“I’m so clumsy.” “Oh, what an idiot I am.” “I just know I’m going to screw this relationship up.”
Since negative self-talk is so commonplace, we may not think twice before these words slip out of our mouths. Some of them may have been implanted by those who raised us and we took them on as valid. Others are as a result of interpreting life experiences and deciding they mean we are doomed to repeat our past failures and disappointments.
They are more an impulsive reaction than a well-considered response to external occurrences such as tripping over something in our way, anticipating a test, or a big event looming in the future. Sometimes it seems we attract the same person in a different body as we meet new partners. Much of this is self-fulfilling prophecy.
This morning, I read a thread on a friend’s Facebook page and was deeply touched by a story she shared about an interaction with her young son. Jamie Barone is what I call an Inspirista who has treasures to share with her readers.
“My Beautiful Boy:
So, today, as I sat alongside my beautiful boy, who’s 10 years young, helping him with his fifth grade homework, a particular subject that he’s been struggling with stumped him, and as he worked to erase the wrong answer, he looked defeated and ready to give up, it was then… that I witnessed him saying aloud that, he’s too stupid and can’t do it… and… my heart dropped into the pit of my stomach.
And, it was then, struggling to hold the tears back, that I took his sweet little hands in mine, looked deeply into his eyes and held his gaze, and gently said, “I do not ever want to hear you speak badly about My Son again.
My, Beautiful, Son, is incredibly smart, amazingly talented, brilliant actually, so funny, always has me laughing and my heart filled with pure joy… and, he is so kind and Loving… My Son is filled with a compassion and Love that is a rare, rare gem in this world… My Son is gentle, and strong, and can do whatever he needs to do in this life. What. Ever. He. Needs. To. Do. So, no, do not ever speak badly about My Son. Do you understand what I am saying?”
Time stopped. His eyes filled with tears and they brightened in such a way as though a light bulb went on and he realized what he just did, and he realized just how valuable he is… on a deeper level than ever. And we held each other in a beautiful mama and son embrace. I shared with him how to uplift his beautiful spirit and just how powerful he is. How to speak positive affirmations over himself. We’ve done this all along but, today, something clicked.
And he went on to uplift himself… And he went on to ACE the difficulty he was having. And a newfound belief in himself.
My Beautiful Boy…
My Beautiful Boy…
This brought me to tears as I realized what a transformation occurred when this astute mother knew just what to say to bolster her son’s flagging sense of self.
Further, it occurred to me how often adults speak to themselves the way they would NEVER speak to a friend or loved one. We are often harder on ourselves than we ever would be on anyone else, even as we might want them to alter their behavior. In many decades as a therapist, I have not seen my clients change by berating them for the actions they have taken that may have led to some pretty dire consequences. I have said to them, as well as to friends whom I have observed being excessively harsh and critical toward themselves, “Don’t you dare be mean to my client/friend and speak to them that way! ” My protective mama bear bares her claws and helps the other person stand up to the internal bully. I am learning to do the same for myself. She is not always as readily available for me as she is for others.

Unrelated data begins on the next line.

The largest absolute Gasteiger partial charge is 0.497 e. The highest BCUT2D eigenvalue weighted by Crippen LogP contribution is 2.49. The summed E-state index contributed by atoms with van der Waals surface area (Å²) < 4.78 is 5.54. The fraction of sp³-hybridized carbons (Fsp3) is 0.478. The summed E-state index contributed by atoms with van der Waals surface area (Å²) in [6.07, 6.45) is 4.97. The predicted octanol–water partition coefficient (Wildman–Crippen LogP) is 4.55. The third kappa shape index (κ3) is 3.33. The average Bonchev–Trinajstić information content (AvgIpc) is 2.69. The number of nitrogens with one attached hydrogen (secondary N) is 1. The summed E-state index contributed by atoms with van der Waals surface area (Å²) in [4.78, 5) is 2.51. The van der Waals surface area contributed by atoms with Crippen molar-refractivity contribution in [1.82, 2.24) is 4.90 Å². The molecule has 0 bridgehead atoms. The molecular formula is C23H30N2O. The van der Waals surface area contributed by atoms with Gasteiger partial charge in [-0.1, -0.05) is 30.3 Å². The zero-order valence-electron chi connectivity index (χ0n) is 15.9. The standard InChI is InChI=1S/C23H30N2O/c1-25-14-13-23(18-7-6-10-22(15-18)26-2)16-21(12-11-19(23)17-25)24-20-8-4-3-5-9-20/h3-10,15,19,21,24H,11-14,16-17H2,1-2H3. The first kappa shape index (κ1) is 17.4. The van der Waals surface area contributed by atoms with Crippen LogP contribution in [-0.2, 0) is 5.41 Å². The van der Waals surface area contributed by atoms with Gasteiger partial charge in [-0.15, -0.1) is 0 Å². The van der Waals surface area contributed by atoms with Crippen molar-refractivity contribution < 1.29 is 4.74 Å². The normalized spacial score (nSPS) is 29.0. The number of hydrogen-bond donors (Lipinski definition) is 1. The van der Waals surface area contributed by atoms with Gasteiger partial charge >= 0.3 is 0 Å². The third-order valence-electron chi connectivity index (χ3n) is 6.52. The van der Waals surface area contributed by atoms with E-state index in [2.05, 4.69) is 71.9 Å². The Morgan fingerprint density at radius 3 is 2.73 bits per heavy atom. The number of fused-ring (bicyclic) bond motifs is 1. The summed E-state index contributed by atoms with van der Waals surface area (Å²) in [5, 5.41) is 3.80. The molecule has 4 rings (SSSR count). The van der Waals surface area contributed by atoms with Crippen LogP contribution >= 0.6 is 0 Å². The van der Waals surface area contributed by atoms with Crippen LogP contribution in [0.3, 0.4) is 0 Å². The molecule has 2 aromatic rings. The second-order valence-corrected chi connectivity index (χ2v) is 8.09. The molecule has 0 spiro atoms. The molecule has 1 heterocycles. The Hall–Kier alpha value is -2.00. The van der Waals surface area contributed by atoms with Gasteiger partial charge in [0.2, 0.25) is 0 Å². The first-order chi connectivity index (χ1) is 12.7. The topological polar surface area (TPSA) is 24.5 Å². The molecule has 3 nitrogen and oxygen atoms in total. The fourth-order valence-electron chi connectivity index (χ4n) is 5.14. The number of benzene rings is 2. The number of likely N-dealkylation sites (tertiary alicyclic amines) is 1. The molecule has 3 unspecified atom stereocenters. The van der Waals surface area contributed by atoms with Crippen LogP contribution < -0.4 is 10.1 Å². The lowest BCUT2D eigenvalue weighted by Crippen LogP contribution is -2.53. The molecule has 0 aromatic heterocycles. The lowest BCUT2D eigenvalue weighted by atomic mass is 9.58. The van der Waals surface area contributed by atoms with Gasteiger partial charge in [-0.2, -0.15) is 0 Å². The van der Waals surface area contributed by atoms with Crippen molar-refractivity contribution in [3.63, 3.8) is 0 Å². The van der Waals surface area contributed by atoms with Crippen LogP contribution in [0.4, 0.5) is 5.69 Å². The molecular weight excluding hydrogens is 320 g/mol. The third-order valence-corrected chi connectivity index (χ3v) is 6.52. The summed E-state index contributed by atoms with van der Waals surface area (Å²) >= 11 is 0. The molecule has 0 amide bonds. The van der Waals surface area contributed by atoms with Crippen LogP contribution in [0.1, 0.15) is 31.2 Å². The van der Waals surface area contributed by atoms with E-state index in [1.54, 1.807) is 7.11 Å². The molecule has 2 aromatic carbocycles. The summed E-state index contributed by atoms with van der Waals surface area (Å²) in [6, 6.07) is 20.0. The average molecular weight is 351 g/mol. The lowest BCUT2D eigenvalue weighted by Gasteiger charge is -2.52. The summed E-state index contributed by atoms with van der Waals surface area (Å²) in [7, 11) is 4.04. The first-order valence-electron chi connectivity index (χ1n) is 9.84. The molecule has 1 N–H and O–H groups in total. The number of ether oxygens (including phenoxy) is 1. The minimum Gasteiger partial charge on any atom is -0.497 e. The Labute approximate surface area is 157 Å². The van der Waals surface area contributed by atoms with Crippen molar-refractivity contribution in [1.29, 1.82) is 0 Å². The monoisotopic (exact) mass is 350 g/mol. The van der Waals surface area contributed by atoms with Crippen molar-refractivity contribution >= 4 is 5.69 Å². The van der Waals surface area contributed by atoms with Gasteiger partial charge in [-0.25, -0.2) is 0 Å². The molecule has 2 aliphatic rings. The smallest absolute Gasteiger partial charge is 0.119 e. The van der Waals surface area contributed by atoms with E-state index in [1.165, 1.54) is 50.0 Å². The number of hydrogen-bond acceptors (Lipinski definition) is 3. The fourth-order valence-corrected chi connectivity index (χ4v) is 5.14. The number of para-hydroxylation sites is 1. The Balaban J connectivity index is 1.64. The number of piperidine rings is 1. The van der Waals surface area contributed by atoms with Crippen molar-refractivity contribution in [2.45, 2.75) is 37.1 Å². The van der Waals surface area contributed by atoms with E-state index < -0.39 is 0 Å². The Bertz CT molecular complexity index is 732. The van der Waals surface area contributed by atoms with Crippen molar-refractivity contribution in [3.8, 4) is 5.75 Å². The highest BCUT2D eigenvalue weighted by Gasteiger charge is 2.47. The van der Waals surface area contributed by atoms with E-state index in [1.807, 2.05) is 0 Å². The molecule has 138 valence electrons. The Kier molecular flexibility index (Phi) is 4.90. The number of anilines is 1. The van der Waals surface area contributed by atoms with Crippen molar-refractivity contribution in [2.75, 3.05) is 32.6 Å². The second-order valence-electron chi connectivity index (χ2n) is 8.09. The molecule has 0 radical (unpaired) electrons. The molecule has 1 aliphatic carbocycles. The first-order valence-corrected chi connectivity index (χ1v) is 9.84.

I have my own inner critic, who I call Perfectionista, who looks over her glasses perched on the edge of her nose as she glares at me, admonishing, “You should know better. After all, you are a therapist, have all this education and you still fall into co-dependent and addictive patterns. When will you learn?”
When I am at my wit’s end with her, rather than butting heads relentlessly, I give her the important job of organizing the details of my life,, such as scheduling the many and varied jobs I juggle, running daily errands and packing for recent back to back trips to Canada and Oregon. She’s really good at that. It keeps her occupied and keeps me sane and vertical.
Brené Brown, PhD, the well-known research professor at the University of Houston Graduate College of Social Work and author of The Gifts Of Imperfection, refers to her nagging inner critic as The Gremlin. She blatantly and with conviction shares her own flaws and faux pas, both as a means of reminding herself that she is fully human, as well as to model for others that it really is acceptable for them to be as well. Her TED Talk on vulnerability speaks to that. Lately, I have been taking a page from this therapeutic, journalistic colleague’s life book as I embrace my own.
Often, I catch myself in a downward spiral into inner-critic hell as I feel shame creep in that my life isn’t always as I would have it be. Several years ago, I saw a sign by a punch clock where I worked that read, “The beatings will continue until morale improves around here,” as if somehow we will become more adept by putting ourselves down. What I have learned is that it is important to buoy ourselves up, rather than bullying ourselves down.